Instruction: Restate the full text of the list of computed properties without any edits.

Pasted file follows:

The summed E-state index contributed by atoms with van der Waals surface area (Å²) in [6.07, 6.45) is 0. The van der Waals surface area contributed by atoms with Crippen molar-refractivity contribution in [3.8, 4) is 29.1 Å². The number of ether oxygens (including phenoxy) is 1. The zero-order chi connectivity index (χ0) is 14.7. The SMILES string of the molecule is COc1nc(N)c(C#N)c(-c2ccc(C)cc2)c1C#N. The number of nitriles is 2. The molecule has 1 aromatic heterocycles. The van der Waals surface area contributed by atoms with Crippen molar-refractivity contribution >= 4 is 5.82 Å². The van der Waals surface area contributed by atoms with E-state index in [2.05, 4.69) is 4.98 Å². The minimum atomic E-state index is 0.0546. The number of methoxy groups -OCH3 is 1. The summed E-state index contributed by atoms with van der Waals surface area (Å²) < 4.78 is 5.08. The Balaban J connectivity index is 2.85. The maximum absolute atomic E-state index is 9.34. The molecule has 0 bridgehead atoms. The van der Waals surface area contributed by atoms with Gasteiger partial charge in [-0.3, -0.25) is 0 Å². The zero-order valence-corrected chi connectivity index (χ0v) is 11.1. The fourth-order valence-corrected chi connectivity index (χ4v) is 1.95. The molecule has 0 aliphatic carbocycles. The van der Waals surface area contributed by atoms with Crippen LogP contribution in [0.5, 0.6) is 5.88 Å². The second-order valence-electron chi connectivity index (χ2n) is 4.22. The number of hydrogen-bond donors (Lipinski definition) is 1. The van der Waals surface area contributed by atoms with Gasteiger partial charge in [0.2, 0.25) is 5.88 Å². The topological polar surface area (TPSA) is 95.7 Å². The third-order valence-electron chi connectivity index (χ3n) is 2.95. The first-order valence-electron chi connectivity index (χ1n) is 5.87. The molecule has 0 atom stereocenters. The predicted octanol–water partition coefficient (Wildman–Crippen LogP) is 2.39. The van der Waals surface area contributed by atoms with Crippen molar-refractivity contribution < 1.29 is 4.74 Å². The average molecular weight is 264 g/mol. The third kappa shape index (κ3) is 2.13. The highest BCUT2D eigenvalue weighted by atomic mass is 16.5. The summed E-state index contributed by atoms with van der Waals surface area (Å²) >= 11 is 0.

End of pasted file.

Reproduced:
The summed E-state index contributed by atoms with van der Waals surface area (Å²) in [6.07, 6.45) is 0. The van der Waals surface area contributed by atoms with Crippen molar-refractivity contribution in [3.8, 4) is 29.1 Å². The number of ether oxygens (including phenoxy) is 1. The zero-order chi connectivity index (χ0) is 14.7. The SMILES string of the molecule is COc1nc(N)c(C#N)c(-c2ccc(C)cc2)c1C#N. The number of nitriles is 2. The molecule has 1 aromatic heterocycles. The van der Waals surface area contributed by atoms with Crippen molar-refractivity contribution >= 4 is 5.82 Å². The van der Waals surface area contributed by atoms with E-state index in [2.05, 4.69) is 4.98 Å². The minimum atomic E-state index is 0.0546. The number of methoxy groups -OCH3 is 1. The summed E-state index contributed by atoms with van der Waals surface area (Å²) < 4.78 is 5.08. The Balaban J connectivity index is 2.85. The maximum absolute atomic E-state index is 9.34. The molecule has 0 bridgehead atoms. The van der Waals surface area contributed by atoms with Gasteiger partial charge in [-0.3, -0.25) is 0 Å². The zero-order valence-corrected chi connectivity index (χ0v) is 11.1. The fourth-order valence-corrected chi connectivity index (χ4v) is 1.95. The molecule has 0 aliphatic carbocycles. The van der Waals surface area contributed by atoms with Crippen LogP contribution in [0.5, 0.6) is 5.88 Å². The second-order valence-electron chi connectivity index (χ2n) is 4.22. The number of hydrogen-bond donors (Lipinski definition) is 1. The van der Waals surface area contributed by atoms with Gasteiger partial charge in [0.2, 0.25) is 5.88 Å². The topological polar surface area (TPSA) is 95.7 Å². The third-order valence-electron chi connectivity index (χ3n) is 2.95. The first-order valence-electron chi connectivity index (χ1n) is 5.87. The molecule has 0 atom stereocenters. The predicted octanol–water partition coefficient (Wildman–Crippen LogP) is 2.39. The van der Waals surface area contributed by atoms with Crippen molar-refractivity contribution < 1.29 is 4.74 Å². The average molecular weight is 264 g/mol. The third kappa shape index (κ3) is 2.13. The highest BCUT2D eigenvalue weighted by atomic mass is 16.5. The summed E-state index contributed by atoms with van der Waals surface area (Å²) >= 11 is 0.